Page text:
Storage and transportation of various goods
Dry ice blasting
Otherwise referred to as carbon dioxide blasting, dry ice blasting happens to be an efficient and eco-friendly alternative technique for cleaning industrial surfaces. When compared to other industrial cleaning processes such as using chemicals, sandblasting, or high-pressure water jetting, dry ice blasting is non-abrasive and totally harmless to the surfaces of various industrial machinery.
Dry ice is regularly utilized to keep food chilled or frozen for in-flight catering, especially in the case of long-haul flights. Since there aren’t any mechanical refrigerators on-board airlines, dry ice is used to preserve and keep food temperatures within the required profiles. Also, because of its sublimation property, dry ice never leaves any liquid residues which can compromise the quality of food served in flights.
Freeze drying is a widespread practice in the agricultural and pharmaceutical industries. Ideally, it is designed to preserve and extend the shelf life of organic products and high-value pharmaceutical products. The freeze-drying process, also known as lyophilization, occurs well beneath water’s freezing point and causes much less damage when compared with other alternative dehydration processes. This definitely means the products frozen through this process always retain their appearance and flavor. They can also be stored for years on end at room temperature without their condition deteriorating or getting spoilt.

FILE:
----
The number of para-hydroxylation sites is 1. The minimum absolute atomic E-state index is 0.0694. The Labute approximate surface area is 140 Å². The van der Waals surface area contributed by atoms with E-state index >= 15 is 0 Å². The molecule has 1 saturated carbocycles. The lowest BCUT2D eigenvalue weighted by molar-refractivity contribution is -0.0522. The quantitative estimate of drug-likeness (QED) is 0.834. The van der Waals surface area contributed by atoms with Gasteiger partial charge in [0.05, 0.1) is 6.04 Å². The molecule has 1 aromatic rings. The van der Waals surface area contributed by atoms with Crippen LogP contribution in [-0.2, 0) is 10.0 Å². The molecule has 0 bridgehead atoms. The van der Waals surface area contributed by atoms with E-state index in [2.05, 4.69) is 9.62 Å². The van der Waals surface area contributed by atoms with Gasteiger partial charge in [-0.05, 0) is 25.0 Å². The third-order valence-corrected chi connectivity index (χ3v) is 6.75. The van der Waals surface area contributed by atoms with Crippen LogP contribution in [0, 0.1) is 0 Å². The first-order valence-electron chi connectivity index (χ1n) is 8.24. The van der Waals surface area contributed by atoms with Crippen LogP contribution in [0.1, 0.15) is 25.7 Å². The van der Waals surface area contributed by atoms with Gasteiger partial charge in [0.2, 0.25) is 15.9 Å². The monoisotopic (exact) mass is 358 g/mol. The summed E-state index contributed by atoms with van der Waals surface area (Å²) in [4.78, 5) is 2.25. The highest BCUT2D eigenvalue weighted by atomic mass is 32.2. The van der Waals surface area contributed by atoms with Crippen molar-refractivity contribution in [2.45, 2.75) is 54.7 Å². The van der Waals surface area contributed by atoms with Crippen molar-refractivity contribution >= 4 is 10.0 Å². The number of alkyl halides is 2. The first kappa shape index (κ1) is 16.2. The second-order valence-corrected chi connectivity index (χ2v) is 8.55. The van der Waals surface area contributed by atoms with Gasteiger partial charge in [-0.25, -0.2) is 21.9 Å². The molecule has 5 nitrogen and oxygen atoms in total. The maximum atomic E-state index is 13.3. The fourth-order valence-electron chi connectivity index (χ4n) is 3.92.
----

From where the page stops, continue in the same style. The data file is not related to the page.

Dry ice may as well be used to create small, localized fog effects in photography and filmmaking. This is simply achieved by dropping pellets of dry ice into hot water which fast-tracks the sublimation process and creates dense fog. To achieve more spectacular effects, dry ice can be utilized alongside “pea-souper” fog machines. Additionally, dry ice is also frequently used to create breathtaking visual effects at weddings, parties, pubs, and even discos.
Dry ice safety
Generally speaking, dry ice should only be utilized safely in places with good air circulation. This is because it may trigger toxic carbon dioxide buildup when released in small, enclosed places including indoors. As carbon dioxide displaces oxygen in the air, it can trigger asphyxiation when someone inhales it for prolonged durations of time. Also, since it sublimates to carbon dioxide, it should never be stored in airtight containers as the gaseous buildup over time will make such vessels burst. On the other hand, materials like glass, ceramics, plastics, or stoneware may crack when brought into contact with dry ice. So, only utilize styrofoam coolers to store or transport it. Lastly, never touch dry ice without protective gloves since direct contact with your skin will trigger frostbites.
Eureka Oxygen is a leading vendor of all sorts of welding equipment, welding supplies, welding safety gear, and many other associated products. Eureka oxygen also offers dry ice to all customers who request it.